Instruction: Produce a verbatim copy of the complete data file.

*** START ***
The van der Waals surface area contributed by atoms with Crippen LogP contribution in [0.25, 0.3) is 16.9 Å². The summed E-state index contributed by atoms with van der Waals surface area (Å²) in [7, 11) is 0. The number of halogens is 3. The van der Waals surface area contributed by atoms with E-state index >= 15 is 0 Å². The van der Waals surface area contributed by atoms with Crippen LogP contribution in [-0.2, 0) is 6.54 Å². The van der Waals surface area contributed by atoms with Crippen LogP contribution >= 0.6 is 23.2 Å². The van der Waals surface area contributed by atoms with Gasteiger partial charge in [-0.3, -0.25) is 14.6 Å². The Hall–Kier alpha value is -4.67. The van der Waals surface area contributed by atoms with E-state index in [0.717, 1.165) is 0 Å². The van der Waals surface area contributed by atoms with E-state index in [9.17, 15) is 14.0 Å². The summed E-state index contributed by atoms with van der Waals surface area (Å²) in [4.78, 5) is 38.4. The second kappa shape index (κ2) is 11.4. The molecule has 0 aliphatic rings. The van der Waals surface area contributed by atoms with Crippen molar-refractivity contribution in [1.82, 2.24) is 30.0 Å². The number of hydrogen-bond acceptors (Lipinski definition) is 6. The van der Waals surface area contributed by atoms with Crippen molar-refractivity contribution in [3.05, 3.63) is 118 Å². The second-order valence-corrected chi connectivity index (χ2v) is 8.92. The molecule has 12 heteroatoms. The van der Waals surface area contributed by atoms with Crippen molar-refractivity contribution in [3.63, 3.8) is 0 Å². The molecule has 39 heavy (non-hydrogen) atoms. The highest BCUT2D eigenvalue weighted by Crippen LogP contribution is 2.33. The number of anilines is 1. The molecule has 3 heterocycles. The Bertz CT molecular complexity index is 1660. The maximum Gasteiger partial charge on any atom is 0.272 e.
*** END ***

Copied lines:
The van der Waals surface area contributed by atoms with Crippen LogP contribution in [0.25, 0.3) is 16.9 Å². The summed E-state index contributed by atoms with van der Waals surface area (Å²) in [7, 11) is 0. The number of halogens is 3. The van der Waals surface area contributed by atoms with E-state index >= 15 is 0 Å². The van der Waals surface area contributed by atoms with Crippen LogP contribution in [-0.2, 0) is 6.54 Å². The van der Waals surface area contributed by atoms with Crippen LogP contribution >= 0.6 is 23.2 Å². The van der Waals surface area contributed by atoms with Gasteiger partial charge in [-0.3, -0.25) is 14.6 Å². The Hall–Kier alpha value is -4.67. The van der Waals surface area contributed by atoms with E-state index in [0.717, 1.165) is 0 Å². The van der Waals surface area contributed by atoms with E-state index in [9.17, 15) is 14.0 Å². The summed E-state index contributed by atoms with van der Waals surface area (Å²) in [4.78, 5) is 38.4. The second kappa shape index (κ2) is 11.4. The molecule has 0 aliphatic rings. The van der Waals surface area contributed by atoms with Crippen molar-refractivity contribution in [1.82, 2.24) is 30.0 Å². The number of hydrogen-bond acceptors (Lipinski definition) is 6. The van der Waals surface area contributed by atoms with Crippen molar-refractivity contribution in [3.05, 3.63) is 118 Å². The second-order valence-corrected chi connectivity index (χ2v) is 8.92. The molecule has 12 heteroatoms. The van der Waals surface area contributed by atoms with Crippen molar-refractivity contribution in [3.63, 3.8) is 0 Å². The molecule has 39 heavy (non-hydrogen) atoms. The highest BCUT2D eigenvalue weighted by Crippen LogP contribution is 2.33. The number of anilines is 1. The molecule has 3 heterocycles. The Bertz CT molecular complexity index is 1660. The maximum Gasteiger partial charge on any atom is 0.272 e.